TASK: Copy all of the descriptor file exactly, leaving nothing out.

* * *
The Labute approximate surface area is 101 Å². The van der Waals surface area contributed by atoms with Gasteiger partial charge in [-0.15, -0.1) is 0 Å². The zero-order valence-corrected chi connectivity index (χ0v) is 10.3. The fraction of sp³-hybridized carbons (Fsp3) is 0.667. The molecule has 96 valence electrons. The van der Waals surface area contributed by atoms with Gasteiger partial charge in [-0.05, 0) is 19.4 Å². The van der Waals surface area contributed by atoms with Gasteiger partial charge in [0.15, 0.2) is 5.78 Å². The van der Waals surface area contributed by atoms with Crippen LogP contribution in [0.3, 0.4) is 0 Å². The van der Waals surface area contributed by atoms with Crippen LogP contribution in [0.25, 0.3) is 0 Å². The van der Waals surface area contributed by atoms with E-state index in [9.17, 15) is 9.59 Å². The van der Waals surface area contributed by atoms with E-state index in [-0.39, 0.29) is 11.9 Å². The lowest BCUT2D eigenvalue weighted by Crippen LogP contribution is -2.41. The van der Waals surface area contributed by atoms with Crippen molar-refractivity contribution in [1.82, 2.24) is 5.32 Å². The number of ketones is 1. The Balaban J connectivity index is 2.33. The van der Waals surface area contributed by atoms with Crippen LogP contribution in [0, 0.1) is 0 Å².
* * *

The Labute approximate surface area is 101 Å². The van der Waals surface area contributed by atoms with Gasteiger partial charge in [-0.15, -0.1) is 0 Å². The zero-order valence-corrected chi connectivity index (χ0v) is 10.3. The fraction of sp³-hybridized carbons (Fsp3) is 0.667. The molecule has 96 valence electrons. The van der Waals surface area contributed by atoms with Gasteiger partial charge in [-0.05, 0) is 19.4 Å². The van der Waals surface area contributed by atoms with Gasteiger partial charge in [0.15, 0.2) is 5.78 Å². The van der Waals surface area contributed by atoms with Crippen LogP contribution in [0.3, 0.4) is 0 Å². The van der Waals surface area contributed by atoms with Crippen LogP contribution in [0.25, 0.3) is 0 Å². The van der Waals surface area contributed by atoms with E-state index in [9.17, 15) is 9.59 Å². The van der Waals surface area contributed by atoms with E-state index in [-0.39, 0.29) is 11.9 Å². The lowest BCUT2D eigenvalue weighted by Crippen LogP contribution is -2.41. The van der Waals surface area contributed by atoms with Crippen molar-refractivity contribution in [1.82, 2.24) is 5.32 Å². The number of ketones is 1. The Balaban J connectivity index is 2.33. The van der Waals surface area contributed by atoms with Crippen LogP contribution in [0, 0.1) is 0 Å².